DC-Bias Amplifier

I've put together the first version of a DC-bias amplifier used for applying four DC-voltages to the trim electrodes of an ion trap. The axial voltages required are low, and they are applied symmetrically as +Vz and -Vz. The transverse voltages (X and Y) however can be as high as 100 V. Two high-voltage op-amps PA340CC are used for the X and Y channels, while the -Z and +Z output voltages are produced by two OPA454 op-amps. The amplifier has three +/-10 V inputs (Vx, Vy, Vz), and produces four outputs designed to be 10*Vx, 10*Vy, -Vz, and +Vz.

The amplifier circuit itself is very simple with the two PA340CC's in non-inverting configuration with a gain of 10, and the two OPA454's in inverting configuration, connected in series, with a gain of 1. The bandwidth requirement is very low, and the load should be equivalent to an open circuit - hence high 100k output resistor and a cap producing a 16 Hz low-pass filter on the output


See full schematic as PDF: bias_amp_v0

The high-voltage DC-rails for the op-amps are produced by connecting four +/-24 V DC-to-DC converters in series. This allows powering the amplifier from a single +12VDC powersupply-brick, and in theory produces +/-48 V for the lower-voltage op-amps and +/-96 V for the high-voltage op-amps.

One issue with DC-to-DC converters is that they produce both differential and common-mode noise on the output. Conventional filter-caps or Pi-filtering removes the differential noise but does nothing to the common-mode noise. A common mode choke and/or filtering capacitors across the isolation-barrier to the input-side ground are required to remove the common-mode noise. Here's a picture from a Murata app-note that explains the idea:

The components fit comfortably on a 100mm by 160mm PCB like this:

Only top Cu-layer shown. Why doesn't Kicad have built-in PDF export for the PCB-editor (like in the schematic-editor)?

Gerber and Excellon files from Kicad worked without problems with CircuitCAM for producing toolpaths for BoardMaster that runs our LPKF PCB mill. The PCB after milling, rubbed with steel-wool, cleaned with isopropanol, and then coated with PRF202.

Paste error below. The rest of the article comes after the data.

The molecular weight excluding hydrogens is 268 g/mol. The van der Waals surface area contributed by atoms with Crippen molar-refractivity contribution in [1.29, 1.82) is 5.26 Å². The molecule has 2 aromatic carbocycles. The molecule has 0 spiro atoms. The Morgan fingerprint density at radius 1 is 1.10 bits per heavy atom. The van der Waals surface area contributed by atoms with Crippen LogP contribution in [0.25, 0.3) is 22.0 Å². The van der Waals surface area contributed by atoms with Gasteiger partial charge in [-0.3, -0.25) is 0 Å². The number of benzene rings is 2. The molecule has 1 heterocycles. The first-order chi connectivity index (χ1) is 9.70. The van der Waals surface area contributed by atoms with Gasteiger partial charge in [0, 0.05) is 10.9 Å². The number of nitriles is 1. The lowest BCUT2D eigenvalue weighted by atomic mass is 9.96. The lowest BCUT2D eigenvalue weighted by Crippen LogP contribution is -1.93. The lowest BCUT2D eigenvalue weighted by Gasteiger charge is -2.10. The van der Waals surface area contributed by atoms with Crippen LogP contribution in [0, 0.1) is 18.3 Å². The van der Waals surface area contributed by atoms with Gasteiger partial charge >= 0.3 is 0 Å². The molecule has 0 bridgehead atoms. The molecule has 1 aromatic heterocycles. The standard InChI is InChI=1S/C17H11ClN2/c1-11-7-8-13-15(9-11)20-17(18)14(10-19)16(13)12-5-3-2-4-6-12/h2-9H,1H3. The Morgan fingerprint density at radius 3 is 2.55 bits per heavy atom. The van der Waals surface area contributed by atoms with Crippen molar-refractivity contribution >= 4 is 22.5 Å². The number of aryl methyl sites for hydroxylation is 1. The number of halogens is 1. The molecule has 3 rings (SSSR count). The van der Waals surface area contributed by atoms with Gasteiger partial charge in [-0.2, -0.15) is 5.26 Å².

Components soldered, and board fit into an enclosure (Multicomp MCRECS160):

When powered up the DC-rails measured slightly lower voltages than expected. I got -89V, -44V, +44V, and +89V. The no-load input current was surprisingly high at 190mA. The dc-to-dc converters have a no-load spec of 20mA, so this explains about half of the measured current. The op-amps have a quiescent current of 3.2 mA @ +/48V for OPA454 and 2.2 mA @ +/-96V for PA340. So the 'middle' DC-to-DC converters that power all four op-amps should have 2*(3.2+2.2)= 10.8mA load at 48V and the 'side' converters only 2*3.2=6.4mA at 48V. That's 17.2 mA at 48V together, which should correspond to 84 mA at 12V if we trust the 82% efficiency number from the datasheet. So we can explain 80mA as no-load current and 84 mA from the quiescent current of the op-amps. That's 164 mA together, which is about 85% of the 190mA number shown by the powersupply. If my reasoning here is way off please comment below!

Initial measurements shows that the outputs behave roughly as designed. The high-voltage outputs max out at about +/- 85 V. Note that the 10 MOhm input of a DMM measures only 99% of the actual output voltage, due to the high 100k output impedance of the amplifier.